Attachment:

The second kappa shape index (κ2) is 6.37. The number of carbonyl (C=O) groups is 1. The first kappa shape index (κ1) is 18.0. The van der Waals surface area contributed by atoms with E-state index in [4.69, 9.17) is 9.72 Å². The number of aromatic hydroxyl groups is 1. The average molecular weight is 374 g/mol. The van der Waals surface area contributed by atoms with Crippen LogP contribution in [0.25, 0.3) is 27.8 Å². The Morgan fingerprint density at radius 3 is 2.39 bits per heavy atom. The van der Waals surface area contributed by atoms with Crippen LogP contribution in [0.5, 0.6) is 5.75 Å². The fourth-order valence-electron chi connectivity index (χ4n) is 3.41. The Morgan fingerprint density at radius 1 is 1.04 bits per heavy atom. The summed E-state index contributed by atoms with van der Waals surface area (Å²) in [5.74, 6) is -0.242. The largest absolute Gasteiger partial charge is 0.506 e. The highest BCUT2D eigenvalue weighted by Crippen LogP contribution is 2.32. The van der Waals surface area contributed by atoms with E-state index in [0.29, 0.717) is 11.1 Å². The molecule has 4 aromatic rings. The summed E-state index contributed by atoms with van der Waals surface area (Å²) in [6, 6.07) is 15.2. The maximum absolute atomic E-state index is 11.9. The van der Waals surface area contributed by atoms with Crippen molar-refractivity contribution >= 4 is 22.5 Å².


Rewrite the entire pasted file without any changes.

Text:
The second kappa shape index (κ2) is 6.37. The number of carbonyl (C=O) groups is 1. The first kappa shape index (κ1) is 18.0. The van der Waals surface area contributed by atoms with E-state index in [4.69, 9.17) is 9.72 Å². The number of aromatic hydroxyl groups is 1. The average molecular weight is 374 g/mol. The van der Waals surface area contributed by atoms with Crippen LogP contribution in [0.25, 0.3) is 27.8 Å². The Morgan fingerprint density at radius 3 is 2.39 bits per heavy atom. The van der Waals surface area contributed by atoms with Crippen LogP contribution in [0.5, 0.6) is 5.75 Å². The fourth-order valence-electron chi connectivity index (χ4n) is 3.41. The Morgan fingerprint density at radius 1 is 1.04 bits per heavy atom. The summed E-state index contributed by atoms with van der Waals surface area (Å²) in [5.74, 6) is -0.242. The largest absolute Gasteiger partial charge is 0.506 e. The highest BCUT2D eigenvalue weighted by Crippen LogP contribution is 2.32. The van der Waals surface area contributed by atoms with E-state index in [0.29, 0.717) is 11.1 Å². The molecule has 4 aromatic rings. The summed E-state index contributed by atoms with van der Waals surface area (Å²) in [6, 6.07) is 15.2. The maximum absolute atomic E-state index is 11.9. The van der Waals surface area contributed by atoms with Crippen molar-refractivity contribution >= 4 is 22.5 Å².